The reasons why a biomass ICS is the solution to the urgent problem of IAP lie in its functionality. Made of durable materials, nearly all biomass improved cook stoves will last for 5 to 10 years or longer (REN21, 2010). Despite the variety of designs of ICSs, they follow a common set of primary technical factors, which includes an optimization of heat transfer to the pot and an improvement of combustion efficiency of biomass fuels (Kees & Feldmann, 2011). Heat transfer efficiency refers to “how much of the heat is absorbed by the pot” whereas combustion efficiency is characterized by “how much of the energy and carbon in the fuel is converted to heat and carbon dioxide” (Venkataraman, et al., 2010). These two principles are important in reducing IAP as they significantly reduce the biomass fuel requirement as well as the concentration of harmful particulate matters. With a higher heat transfer compared to the traditional cook stoves, less amounts of fuels are required for cooking (Kees & Feldmann, 2011). Likewise, as a biomass ICS allows for a higher percentage of complete combustion, less quantity of harmful particulate matters is produced.
Countless studies in various Asian and African countries, where biomass ICSs are promoted and distributed, have shown a considerable decline in IAP concentration. In India, where a sukhad (an ICS with a chimney-stove design) was disseminated, the concentration of these hazardous particulate matters decrease by 44% for PM2.5 and 70% for CO (Bruce, N.G., et al., 2011). On the other hand, similar reports in reduction of particulate matter concentration are found in Latin America. In Guatemala, there is a decrease of PM by 90% with the use and maintenance of a plancha improved stove, which is made of cement blocks, with a metal and flute (Bruce, N.G., et al., 2011). As a result of ICSs, there was considerable increase of improvement in indoor air quality. Not only did the level of IAP reduce, personal exposure to these harmful matters also decreased. With the development of additional hoods with flues to the improved ceramic stoves in Kenyan Massai households, the percentage of women’s exposure to CO went down by 35% along with a 75% decrease of 24h mean kitchen PM2.5 and CO (Bruce, N.G., et al., 2011). As mothers and their children spend most of their time in the kitchen, the exposure to the harmful gases and particulate matters produced from biomass combustion is unavoidable. However, with the use of an ICS, the risk to exposure of IAP is cut down and kept to the minimal as much as possible.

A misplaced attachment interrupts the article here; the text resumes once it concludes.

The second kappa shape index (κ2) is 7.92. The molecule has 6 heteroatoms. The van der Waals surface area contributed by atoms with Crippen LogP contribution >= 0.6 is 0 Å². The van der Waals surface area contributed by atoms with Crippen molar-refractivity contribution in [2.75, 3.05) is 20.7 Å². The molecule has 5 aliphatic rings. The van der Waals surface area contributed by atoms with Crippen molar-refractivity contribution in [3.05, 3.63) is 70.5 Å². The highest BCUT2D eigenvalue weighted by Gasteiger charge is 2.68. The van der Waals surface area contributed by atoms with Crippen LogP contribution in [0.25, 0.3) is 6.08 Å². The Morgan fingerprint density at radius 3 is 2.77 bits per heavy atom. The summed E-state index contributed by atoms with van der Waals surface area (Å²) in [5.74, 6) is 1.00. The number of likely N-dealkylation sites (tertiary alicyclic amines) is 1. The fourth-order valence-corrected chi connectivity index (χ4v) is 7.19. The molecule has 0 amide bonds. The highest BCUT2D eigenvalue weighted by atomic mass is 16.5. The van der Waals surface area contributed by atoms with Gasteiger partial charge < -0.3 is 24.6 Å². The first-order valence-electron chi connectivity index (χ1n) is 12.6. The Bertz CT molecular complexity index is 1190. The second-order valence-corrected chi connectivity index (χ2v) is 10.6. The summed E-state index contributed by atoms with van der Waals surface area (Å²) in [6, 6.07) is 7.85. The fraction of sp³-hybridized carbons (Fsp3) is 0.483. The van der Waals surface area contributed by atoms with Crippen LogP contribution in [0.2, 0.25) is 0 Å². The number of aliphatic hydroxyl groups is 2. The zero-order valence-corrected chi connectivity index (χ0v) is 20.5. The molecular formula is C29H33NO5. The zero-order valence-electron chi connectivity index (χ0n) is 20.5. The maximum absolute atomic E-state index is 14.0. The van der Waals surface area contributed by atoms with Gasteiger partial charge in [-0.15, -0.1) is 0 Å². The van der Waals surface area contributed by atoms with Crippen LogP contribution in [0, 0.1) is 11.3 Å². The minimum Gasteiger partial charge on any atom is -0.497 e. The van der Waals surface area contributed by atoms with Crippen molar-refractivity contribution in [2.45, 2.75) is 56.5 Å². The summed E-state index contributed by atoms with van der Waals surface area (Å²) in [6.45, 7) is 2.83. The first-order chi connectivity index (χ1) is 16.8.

Moreover, a biomass ICS is especially beneficial for poor households in the developing countries where there is a lack of common and basic health-care infrastructures. In these rural areas, the high cost of treatments for these respiratory diseases make it impossible for people to seek any medical attention. Many health benefits are found with the use of an ICS, such as the reduction in acute lower respiratory infection (ALRI) among children. With fewer emission of PM through the increase of efficiency in complete combustion, lesser amounts of fine dust particles would enter the lungs. This reduces the chance of individuals developing respiratory diseases. In regards to ALRI, an assessment of child exposure to IAP in Guatemala revealed that the pneumonia incidence with hypoxemia (low oxygen saturation) among children (under 18-months old) decrease by approximately 30% (Bruce, N.G., et al., 2011). Among women and men above 30 years old, a reduction in chronic obstructive pulmonary disease (COPD) and lung cancer was reported with the use of an ICS. Thus, as the morbidity of these respiratory diseases and the mortality of children reduces, both the government and individuals can cut down their spending on health-care treatment and hospitalization fees.